nomad planet A new study, authored by  Hagai Perets, of the Harvard-Smithsonian Center for Astrophysics and Thijs Kouwenhoven of China’s Peking University, found that there was a  3 to 6 percent chance a star would snag a free-floating planet and lock it into its orbit, after simulating the evolution of young star clusters. They studied young star clusters because capture is more likely when stars and free-floating planets are crowded together in a small space.

“Stars trade planets just like baseball teams trade players,” study lead author Hagai Perets said.

It seems rogue stars are a very natural consequence of star formation. When a new solar system is formed, it’s common for two planets to interact and thus one of them becomes ejected, doomed to free travel through interstellar space, until it may finally encounter a star massive enough to pull it in and hitch a ride. This explains why there are some solar systems with planets incredibly far away from the star their orbiting, in total discrepancy to the respective star’s mass. Also rogue stars orbiting a new home-star are likely to have orbits that are tilted relative to any “native” planets, and they may even revolve around their stars “backward,” researchers said.

Evidence

That’s the theory, but it’s very difficult for scientists to assert that a certain planet wasn’t actually formed in its current solar system, but instead hitched a long time after. One of the most conclusive piece of evidence astronomers have backing up the idea that rogue plants actually do happen to attach themselves to new solar system is a 2006 discovery. Then, scientists found a huge planetary duo – 14 and respectively 7 times more massive than Jupiter – orbiting each other without a star in their vicinity.

Concerning our own solar system, astronomers have scoured to the very outskirts and have yet to find any signs of a new planet, such a presence being deemed highly unlikely.

“There’s no evidence that the sun captured a planet,” Perets said. “We can rule out large planets. But there’s a non-zero chance that a small world might lurk on the fringes of our solar system.”

Well, let the Nibiru end of days conspiracy theories surface once more…

Nomad planets may litter Milky Way

According to a recent study published by researchers from the Kavli Institute for Particle Astrophysics and Cosmology (KIPAC), our galaxy may be ‘infested’ with nomad planets, which wander aimlessly instead of orbiting a star. Furthermore, the study concluded there may actually be 100,000 times more “nomad planets” in the Milky Way than stars.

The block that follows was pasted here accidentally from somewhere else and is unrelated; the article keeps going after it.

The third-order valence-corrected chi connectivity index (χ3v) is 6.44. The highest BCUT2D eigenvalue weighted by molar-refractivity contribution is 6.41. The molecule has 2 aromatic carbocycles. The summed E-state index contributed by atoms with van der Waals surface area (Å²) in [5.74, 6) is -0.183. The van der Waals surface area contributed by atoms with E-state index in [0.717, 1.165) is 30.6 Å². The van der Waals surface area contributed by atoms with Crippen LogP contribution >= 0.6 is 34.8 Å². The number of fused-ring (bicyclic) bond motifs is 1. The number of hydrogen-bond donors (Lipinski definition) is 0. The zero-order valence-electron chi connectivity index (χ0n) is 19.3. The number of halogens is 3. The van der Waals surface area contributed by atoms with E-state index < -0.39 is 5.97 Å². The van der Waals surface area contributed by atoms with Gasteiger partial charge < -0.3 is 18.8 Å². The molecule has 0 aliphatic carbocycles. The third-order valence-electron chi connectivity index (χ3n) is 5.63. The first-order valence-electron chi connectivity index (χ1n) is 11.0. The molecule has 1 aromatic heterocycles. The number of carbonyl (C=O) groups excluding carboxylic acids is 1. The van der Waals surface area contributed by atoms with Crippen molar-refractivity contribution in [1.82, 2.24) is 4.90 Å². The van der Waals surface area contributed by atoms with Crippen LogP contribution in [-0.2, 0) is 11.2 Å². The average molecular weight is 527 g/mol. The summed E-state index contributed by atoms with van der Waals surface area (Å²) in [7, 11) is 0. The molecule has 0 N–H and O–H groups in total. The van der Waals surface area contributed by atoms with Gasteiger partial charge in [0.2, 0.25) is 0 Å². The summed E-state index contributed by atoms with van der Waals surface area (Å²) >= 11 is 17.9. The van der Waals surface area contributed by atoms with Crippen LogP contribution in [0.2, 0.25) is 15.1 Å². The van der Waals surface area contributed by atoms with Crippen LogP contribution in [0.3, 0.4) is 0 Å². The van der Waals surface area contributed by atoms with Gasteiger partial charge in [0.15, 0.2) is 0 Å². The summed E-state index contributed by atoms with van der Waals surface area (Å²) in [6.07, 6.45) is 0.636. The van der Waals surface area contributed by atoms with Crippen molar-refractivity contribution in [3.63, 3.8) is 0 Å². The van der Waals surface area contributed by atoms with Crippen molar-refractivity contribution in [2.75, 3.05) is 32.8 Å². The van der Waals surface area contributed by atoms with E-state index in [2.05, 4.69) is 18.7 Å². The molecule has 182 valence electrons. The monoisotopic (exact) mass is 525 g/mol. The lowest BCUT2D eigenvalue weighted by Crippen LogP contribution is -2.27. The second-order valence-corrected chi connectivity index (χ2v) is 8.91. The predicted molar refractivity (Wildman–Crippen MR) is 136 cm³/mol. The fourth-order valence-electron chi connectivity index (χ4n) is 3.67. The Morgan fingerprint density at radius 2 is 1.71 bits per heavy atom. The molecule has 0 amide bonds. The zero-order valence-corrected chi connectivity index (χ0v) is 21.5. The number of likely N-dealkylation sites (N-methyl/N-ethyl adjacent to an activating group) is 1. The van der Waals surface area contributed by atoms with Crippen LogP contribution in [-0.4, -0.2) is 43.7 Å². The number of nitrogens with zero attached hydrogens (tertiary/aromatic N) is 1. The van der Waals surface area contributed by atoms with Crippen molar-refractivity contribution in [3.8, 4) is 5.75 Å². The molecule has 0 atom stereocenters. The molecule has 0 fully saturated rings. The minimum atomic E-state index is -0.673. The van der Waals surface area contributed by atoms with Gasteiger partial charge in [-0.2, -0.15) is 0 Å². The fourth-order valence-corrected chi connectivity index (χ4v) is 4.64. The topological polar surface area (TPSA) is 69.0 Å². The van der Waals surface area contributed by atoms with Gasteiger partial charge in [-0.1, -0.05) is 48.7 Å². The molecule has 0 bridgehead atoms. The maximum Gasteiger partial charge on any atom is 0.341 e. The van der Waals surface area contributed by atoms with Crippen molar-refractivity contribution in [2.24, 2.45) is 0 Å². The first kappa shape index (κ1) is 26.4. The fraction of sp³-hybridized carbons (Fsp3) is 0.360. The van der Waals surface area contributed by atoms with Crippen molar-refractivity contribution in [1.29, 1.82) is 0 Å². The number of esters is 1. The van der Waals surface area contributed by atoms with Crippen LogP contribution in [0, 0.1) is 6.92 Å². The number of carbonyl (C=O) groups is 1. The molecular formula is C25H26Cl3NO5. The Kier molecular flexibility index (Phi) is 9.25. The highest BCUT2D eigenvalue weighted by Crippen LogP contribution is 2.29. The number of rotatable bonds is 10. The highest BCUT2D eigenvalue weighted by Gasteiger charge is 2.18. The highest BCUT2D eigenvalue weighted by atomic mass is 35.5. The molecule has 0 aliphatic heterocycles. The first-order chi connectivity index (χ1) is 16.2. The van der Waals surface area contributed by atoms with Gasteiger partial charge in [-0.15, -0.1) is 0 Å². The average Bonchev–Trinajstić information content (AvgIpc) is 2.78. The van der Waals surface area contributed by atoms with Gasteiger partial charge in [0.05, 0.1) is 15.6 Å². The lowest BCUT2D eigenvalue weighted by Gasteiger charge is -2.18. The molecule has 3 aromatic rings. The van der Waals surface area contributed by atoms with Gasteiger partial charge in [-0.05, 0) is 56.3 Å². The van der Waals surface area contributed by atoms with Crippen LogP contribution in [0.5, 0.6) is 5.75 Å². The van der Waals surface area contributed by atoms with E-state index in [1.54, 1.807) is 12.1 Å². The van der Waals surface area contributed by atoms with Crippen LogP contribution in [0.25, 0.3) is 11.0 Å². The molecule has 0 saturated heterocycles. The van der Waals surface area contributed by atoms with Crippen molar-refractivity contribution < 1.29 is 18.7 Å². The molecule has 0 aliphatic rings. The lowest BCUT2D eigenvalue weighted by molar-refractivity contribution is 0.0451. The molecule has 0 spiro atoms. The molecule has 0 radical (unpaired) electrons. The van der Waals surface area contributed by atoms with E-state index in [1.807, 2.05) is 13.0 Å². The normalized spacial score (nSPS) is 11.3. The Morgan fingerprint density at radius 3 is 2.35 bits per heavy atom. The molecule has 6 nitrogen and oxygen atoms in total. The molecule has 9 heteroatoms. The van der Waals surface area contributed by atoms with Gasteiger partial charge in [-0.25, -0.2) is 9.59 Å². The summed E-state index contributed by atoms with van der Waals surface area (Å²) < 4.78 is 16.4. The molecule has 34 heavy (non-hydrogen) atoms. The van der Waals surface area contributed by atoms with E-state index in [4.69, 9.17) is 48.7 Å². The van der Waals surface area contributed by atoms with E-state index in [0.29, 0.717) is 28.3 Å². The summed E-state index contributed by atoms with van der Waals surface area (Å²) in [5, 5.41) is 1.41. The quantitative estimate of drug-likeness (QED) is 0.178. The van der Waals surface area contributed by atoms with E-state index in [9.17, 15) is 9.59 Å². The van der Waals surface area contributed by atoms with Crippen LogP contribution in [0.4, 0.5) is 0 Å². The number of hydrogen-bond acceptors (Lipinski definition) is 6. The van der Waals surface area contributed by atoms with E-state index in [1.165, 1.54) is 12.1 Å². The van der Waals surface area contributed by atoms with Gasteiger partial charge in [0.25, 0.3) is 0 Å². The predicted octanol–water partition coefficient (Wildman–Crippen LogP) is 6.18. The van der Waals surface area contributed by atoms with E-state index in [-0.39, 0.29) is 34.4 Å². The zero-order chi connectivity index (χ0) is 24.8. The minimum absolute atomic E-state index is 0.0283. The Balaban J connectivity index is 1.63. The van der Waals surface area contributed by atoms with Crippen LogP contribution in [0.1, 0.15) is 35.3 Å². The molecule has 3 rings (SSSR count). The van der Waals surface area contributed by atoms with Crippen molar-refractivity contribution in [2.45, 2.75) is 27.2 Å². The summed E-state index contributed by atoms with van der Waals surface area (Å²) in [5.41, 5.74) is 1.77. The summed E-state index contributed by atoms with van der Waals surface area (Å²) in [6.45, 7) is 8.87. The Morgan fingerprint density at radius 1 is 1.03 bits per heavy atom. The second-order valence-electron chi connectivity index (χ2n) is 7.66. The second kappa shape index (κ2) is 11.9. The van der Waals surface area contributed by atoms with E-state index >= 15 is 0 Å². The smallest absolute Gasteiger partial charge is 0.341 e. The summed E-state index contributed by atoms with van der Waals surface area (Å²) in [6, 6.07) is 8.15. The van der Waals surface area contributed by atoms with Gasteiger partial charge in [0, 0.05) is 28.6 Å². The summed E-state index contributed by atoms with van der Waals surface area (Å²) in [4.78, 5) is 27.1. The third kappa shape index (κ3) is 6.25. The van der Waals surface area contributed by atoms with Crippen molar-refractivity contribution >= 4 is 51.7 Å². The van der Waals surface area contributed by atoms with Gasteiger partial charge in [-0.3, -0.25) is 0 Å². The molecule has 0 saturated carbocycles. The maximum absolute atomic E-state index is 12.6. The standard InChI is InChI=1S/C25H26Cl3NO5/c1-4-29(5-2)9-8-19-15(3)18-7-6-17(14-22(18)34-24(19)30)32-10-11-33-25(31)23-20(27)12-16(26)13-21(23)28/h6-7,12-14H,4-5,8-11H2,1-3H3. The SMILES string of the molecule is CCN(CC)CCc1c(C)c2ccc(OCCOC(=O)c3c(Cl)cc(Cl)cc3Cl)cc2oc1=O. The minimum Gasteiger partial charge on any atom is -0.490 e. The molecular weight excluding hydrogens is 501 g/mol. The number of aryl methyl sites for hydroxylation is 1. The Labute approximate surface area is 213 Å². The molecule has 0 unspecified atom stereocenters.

If this theory is proven correct, it will severely affect our current understanding about planetary formation and will even affect what we think about the origin and abundance of life in our galaxy.

“If any of these nomad planets are big enough to have a thick atmosphere, they could have trapped enough heat for bacterial life to exist,” said Louis Strigari, leader of the team that reported the result in a paper submitted to the Monthly Notices of the Royal Astronomical Society.

The thing is, even though these planets don’t have the luxury of a star to offer them warmth, they might generate enough heat to support life through radioactive decay and tectonic activity. Past studies have shown more than 500 planets outside our solar system, almost all of which orbit stars, and last year alone, astronomers identified about a dozen nomad planets, through a technique called gravitational lensing, which analyzes stars whose light is momentarily refocused by the gravity of other passing planets.

The traditional belief was that roughly two nomads exist for every typical, so-called main-sequence star in our galaxy, but this new research showed that nomad planets may actually be 50.000 times more frequent than that.

“To paraphrase Dorothy from The Wizard of Oz, if correct, this extrapolation implies that we are not in Kansas anymore, and in fact we never were in Kansas,” said Alan Boss of the Carnegie Institution for Science, author of The Crowded Universe: The Search for Living Planets, who was not involved in the research. “The universe is riddled with unseen planetary-mass objects that we are just now able to detect.”

“Few areas of science have excited as much popular and professional interest in recent times as the prevalence of life in the universe,” said co-author and KIPAC Director Roger Blandford. “What is wonderful is that we can now start to address this question quantitatively by seeking more of these erstwhile planets and asteroids wandering through interstellar space, and then speculate about hitchhiking bugs.”